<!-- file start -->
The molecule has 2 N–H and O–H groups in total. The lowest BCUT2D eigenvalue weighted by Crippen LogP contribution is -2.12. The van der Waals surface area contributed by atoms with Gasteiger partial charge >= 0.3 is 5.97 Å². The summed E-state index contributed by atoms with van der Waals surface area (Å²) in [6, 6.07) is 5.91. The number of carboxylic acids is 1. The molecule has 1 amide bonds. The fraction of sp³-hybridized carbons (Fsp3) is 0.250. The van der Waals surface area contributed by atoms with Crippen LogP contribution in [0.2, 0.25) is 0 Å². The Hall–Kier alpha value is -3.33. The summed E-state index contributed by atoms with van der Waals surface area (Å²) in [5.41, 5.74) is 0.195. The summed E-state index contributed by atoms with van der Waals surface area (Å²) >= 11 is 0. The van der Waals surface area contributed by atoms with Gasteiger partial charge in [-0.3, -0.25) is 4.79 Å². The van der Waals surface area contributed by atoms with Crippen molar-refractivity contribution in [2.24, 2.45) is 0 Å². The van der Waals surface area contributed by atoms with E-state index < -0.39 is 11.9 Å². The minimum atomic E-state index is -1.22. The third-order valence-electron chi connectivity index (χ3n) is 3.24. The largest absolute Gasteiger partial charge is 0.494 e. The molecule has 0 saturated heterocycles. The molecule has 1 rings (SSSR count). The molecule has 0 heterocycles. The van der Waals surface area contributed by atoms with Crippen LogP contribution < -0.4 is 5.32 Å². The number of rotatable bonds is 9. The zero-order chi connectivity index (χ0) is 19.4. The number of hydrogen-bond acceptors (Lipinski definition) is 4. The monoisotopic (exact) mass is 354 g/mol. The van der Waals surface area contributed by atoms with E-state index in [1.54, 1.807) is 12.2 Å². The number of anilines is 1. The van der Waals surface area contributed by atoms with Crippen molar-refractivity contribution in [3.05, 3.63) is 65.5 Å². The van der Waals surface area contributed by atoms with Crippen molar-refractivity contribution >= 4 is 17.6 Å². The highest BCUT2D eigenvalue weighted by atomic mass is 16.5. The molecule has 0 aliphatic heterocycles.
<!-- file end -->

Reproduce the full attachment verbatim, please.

The molecule has 2 N–H and O–H groups in total. The lowest BCUT2D eigenvalue weighted by Crippen LogP contribution is -2.12. The van der Waals surface area contributed by atoms with Gasteiger partial charge >= 0.3 is 5.97 Å². The summed E-state index contributed by atoms with van der Waals surface area (Å²) in [6, 6.07) is 5.91. The number of carboxylic acids is 1. The molecule has 1 amide bonds. The fraction of sp³-hybridized carbons (Fsp3) is 0.250. The van der Waals surface area contributed by atoms with Crippen LogP contribution in [0.2, 0.25) is 0 Å². The Hall–Kier alpha value is -3.33. The summed E-state index contributed by atoms with van der Waals surface area (Å²) in [5.41, 5.74) is 0.195. The summed E-state index contributed by atoms with van der Waals surface area (Å²) >= 11 is 0. The van der Waals surface area contributed by atoms with Gasteiger partial charge in [-0.3, -0.25) is 4.79 Å². The van der Waals surface area contributed by atoms with Crippen molar-refractivity contribution in [2.24, 2.45) is 0 Å². The van der Waals surface area contributed by atoms with E-state index < -0.39 is 11.9 Å². The minimum atomic E-state index is -1.22. The third-order valence-electron chi connectivity index (χ3n) is 3.24. The largest absolute Gasteiger partial charge is 0.494 e. The molecule has 0 saturated heterocycles. The molecule has 1 rings (SSSR count). The molecule has 0 heterocycles. The van der Waals surface area contributed by atoms with Crippen LogP contribution < -0.4 is 5.32 Å². The number of rotatable bonds is 9. The zero-order chi connectivity index (χ0) is 19.4. The number of hydrogen-bond acceptors (Lipinski definition) is 4. The monoisotopic (exact) mass is 354 g/mol. The van der Waals surface area contributed by atoms with E-state index in [1.54, 1.807) is 12.2 Å². The number of anilines is 1. The van der Waals surface area contributed by atoms with Crippen molar-refractivity contribution in [3.05, 3.63) is 65.5 Å². The van der Waals surface area contributed by atoms with Crippen molar-refractivity contribution >= 4 is 17.6 Å². The highest BCUT2D eigenvalue weighted by atomic mass is 16.5. The molecule has 0 aliphatic heterocycles.